“This impugns the motives and hard perform of 1000’s of scientists, coverage specialists and engineers at Fb who try to increase the quality of our items, and to understand their wider (good and negative) effects,” Nick Clegg, the company’s vice president of world-wide affairs, wrote in a blog site submit this weekend.

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Tackling 8,000 Title Tag Rewrites: A Case Study

Tackling 8,000 Title Tag Rewrites: A Case Study

I recently dug into over 50,000 title tags to understand the impact of Google’s rewrite update. As an SEO, this naturally got me wondering how the update impacted Moz, specifically. So, this post will be a more focused examination of a site I have deep familiarity with, including three case studies where we managed to fix bad rewrites.

As an author, I take titles pretty personally. Imagine if you wrote this masterpiece:

… and then you ended up with a Google result that looked like this:

Tackling 8,000 Title Tag Rewrites: A Case Study

Sure, Google didn’t do anything wrong here, and it’s not their fault that there’s an upper limit on what they can display, but it still feels like something was lost. It’s one thing to do a study across a neutral data set, but it’s quite another when you’re trying to understand the impact on your own site, including articles you spent hours, days, or weeks writing.

Moz rewrites by the numbers

I’m not going to dig deep into the methodology, but I collected the full set of ranking keywords from Moz’s Keyword Explorer (data is from late August) and scraped the relevant URLs to pull the current <title> tags. Here are a few of the numbers:

  • 74,810 ranking keywords

  • 10,370 unique URLs

  • 8,646 rewrites

Note that just under 2,000 of these “rewrites” were really pre-update (…) truncation. The majority of the rest were brand rewrites or removals, which I’ll cover a bit in the examples. The number of significant, impactful rewrites is hard to measure, but was much smaller.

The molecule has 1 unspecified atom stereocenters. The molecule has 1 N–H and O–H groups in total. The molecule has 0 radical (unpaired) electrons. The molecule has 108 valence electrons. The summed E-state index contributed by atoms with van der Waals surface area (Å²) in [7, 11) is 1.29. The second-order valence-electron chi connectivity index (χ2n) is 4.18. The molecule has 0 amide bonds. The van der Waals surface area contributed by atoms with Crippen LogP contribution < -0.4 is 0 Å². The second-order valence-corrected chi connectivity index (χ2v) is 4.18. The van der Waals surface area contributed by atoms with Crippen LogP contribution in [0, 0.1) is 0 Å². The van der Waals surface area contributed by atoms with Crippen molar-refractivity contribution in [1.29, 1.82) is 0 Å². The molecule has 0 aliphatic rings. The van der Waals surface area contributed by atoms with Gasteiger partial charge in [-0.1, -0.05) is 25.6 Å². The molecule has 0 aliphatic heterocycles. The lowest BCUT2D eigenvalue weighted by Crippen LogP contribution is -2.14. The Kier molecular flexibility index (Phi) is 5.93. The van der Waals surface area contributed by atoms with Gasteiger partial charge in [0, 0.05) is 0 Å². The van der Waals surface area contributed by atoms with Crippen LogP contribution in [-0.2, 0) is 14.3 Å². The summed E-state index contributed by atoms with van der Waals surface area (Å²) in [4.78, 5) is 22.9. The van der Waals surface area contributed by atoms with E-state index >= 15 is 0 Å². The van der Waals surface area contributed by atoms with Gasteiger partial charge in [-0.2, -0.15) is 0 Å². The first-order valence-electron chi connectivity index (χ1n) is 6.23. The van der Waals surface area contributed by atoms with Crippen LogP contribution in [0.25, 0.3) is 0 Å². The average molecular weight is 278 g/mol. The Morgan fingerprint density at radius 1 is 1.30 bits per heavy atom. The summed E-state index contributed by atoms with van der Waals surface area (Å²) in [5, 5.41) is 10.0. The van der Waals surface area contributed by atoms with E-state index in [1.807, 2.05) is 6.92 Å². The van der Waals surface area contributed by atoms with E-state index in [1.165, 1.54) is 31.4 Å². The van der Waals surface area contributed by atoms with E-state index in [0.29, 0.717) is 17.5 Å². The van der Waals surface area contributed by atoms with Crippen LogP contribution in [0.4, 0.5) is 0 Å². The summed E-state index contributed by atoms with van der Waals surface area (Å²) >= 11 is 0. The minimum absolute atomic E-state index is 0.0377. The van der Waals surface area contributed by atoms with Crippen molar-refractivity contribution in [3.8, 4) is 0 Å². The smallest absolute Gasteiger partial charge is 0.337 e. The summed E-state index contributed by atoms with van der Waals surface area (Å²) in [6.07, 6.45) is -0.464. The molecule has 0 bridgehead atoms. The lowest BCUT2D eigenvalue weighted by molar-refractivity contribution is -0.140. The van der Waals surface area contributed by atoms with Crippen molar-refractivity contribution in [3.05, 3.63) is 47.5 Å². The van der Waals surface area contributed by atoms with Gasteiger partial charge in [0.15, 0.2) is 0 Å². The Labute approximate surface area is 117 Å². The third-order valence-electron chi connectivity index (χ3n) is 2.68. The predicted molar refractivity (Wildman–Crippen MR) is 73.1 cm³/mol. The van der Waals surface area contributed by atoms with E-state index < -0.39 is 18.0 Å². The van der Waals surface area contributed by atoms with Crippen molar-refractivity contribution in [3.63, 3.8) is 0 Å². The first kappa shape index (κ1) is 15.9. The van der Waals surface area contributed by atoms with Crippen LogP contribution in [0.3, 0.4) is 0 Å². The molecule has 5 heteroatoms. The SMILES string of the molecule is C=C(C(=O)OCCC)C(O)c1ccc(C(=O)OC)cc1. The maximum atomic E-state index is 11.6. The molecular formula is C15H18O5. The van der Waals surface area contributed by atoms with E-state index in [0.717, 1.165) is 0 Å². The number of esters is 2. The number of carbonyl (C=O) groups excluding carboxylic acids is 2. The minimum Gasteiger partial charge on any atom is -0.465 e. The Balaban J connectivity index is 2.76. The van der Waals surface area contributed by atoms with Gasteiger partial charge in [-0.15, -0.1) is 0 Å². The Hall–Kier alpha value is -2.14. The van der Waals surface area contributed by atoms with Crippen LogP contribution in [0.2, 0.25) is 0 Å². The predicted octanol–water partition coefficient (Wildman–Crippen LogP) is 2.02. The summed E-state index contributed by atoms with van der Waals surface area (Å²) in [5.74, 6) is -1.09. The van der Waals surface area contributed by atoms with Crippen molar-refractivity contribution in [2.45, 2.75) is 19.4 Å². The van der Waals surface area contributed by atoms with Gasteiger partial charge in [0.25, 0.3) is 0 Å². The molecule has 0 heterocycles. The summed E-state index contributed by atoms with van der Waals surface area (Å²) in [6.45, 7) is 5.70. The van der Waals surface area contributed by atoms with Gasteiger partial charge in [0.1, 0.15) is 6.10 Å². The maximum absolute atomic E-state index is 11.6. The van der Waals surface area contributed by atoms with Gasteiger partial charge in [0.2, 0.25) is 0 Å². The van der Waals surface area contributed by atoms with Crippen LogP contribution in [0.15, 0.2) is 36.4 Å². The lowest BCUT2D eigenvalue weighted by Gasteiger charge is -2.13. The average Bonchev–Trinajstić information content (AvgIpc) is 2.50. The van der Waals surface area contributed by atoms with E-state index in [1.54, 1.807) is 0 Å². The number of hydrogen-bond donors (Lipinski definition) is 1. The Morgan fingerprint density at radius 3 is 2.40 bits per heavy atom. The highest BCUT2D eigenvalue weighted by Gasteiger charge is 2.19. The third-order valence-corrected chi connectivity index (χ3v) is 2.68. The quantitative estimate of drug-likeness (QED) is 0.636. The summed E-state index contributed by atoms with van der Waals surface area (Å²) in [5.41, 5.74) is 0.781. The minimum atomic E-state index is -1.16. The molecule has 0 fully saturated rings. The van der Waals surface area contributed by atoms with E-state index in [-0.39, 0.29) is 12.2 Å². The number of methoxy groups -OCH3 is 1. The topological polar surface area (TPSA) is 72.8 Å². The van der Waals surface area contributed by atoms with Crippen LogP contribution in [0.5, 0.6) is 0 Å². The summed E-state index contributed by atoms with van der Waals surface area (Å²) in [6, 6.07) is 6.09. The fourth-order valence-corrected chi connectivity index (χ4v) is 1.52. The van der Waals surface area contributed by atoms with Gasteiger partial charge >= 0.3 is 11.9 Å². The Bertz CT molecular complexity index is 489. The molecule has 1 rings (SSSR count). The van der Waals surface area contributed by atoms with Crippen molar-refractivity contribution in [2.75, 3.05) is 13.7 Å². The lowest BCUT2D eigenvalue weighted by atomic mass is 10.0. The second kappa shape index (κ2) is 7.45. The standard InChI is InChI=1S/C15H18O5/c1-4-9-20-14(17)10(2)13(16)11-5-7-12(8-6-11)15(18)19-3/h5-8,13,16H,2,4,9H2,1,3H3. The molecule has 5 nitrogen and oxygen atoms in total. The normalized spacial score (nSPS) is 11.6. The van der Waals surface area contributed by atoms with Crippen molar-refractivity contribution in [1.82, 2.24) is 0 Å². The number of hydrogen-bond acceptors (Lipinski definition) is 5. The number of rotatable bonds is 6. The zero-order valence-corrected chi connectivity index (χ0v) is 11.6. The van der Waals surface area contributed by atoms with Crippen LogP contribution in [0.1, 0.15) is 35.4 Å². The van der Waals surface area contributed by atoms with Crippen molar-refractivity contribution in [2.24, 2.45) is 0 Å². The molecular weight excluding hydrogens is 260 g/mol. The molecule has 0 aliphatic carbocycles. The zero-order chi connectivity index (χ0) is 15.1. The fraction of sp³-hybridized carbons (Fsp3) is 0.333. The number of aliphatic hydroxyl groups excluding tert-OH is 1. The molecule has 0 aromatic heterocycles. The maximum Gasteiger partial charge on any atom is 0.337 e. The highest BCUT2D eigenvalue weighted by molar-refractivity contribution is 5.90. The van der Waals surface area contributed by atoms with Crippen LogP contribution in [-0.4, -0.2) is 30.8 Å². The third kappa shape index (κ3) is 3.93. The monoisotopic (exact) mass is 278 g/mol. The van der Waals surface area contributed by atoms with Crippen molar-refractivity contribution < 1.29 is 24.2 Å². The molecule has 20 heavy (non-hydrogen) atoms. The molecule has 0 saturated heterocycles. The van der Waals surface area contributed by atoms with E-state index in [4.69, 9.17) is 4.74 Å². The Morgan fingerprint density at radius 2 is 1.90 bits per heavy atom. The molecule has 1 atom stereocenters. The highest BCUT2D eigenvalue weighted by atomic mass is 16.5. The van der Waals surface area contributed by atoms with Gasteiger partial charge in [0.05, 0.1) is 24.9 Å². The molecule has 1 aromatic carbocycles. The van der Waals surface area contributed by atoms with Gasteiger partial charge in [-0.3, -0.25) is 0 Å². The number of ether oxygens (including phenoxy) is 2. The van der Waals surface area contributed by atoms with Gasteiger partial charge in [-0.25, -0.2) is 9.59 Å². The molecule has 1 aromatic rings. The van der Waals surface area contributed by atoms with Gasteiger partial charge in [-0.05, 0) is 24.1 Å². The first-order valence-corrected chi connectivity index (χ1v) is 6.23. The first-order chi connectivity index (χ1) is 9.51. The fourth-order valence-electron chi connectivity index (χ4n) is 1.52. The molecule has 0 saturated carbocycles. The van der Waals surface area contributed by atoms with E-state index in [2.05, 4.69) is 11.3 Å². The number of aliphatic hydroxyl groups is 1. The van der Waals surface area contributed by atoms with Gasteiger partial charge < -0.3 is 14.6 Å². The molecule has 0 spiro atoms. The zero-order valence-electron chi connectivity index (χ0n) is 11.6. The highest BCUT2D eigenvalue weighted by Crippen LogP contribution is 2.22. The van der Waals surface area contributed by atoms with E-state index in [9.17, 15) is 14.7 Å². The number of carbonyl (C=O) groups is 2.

Where did Google get it right?

While I have reservations about Google rewriting title tags (more on that at the end of this post), I tried to go into this analysis with an open mind. So, let’s look at what Google got right, at least in the context of

(1) Removing double-ups

Our CMS automatically appends our brand (“ – Moz”) to most of our pages, a situation that’s hardly unique to our site. In some cases, this leads to an odd doubling-up of the brand, and Google seems to be removing these fairly effectively. For example:

Tackling 8,000 Title Tag Rewrites: A Case Study

While the CMS is doing its job, “Moz – Moz” is repetitive, and I think Google got this one right. Note that this is not simple truncation — the additional text would have easily fit.

(2) Those darned SEOs!

Okay, I’m not sure I want to admit this one, but occasionally we test title variations, and we still live with some of the legacy of rebranding from “SEOmoz” to “Moz” in 2013. So, some areas of our site have variations of “ | SEO | Moz”. Here’s how Google handled one variety: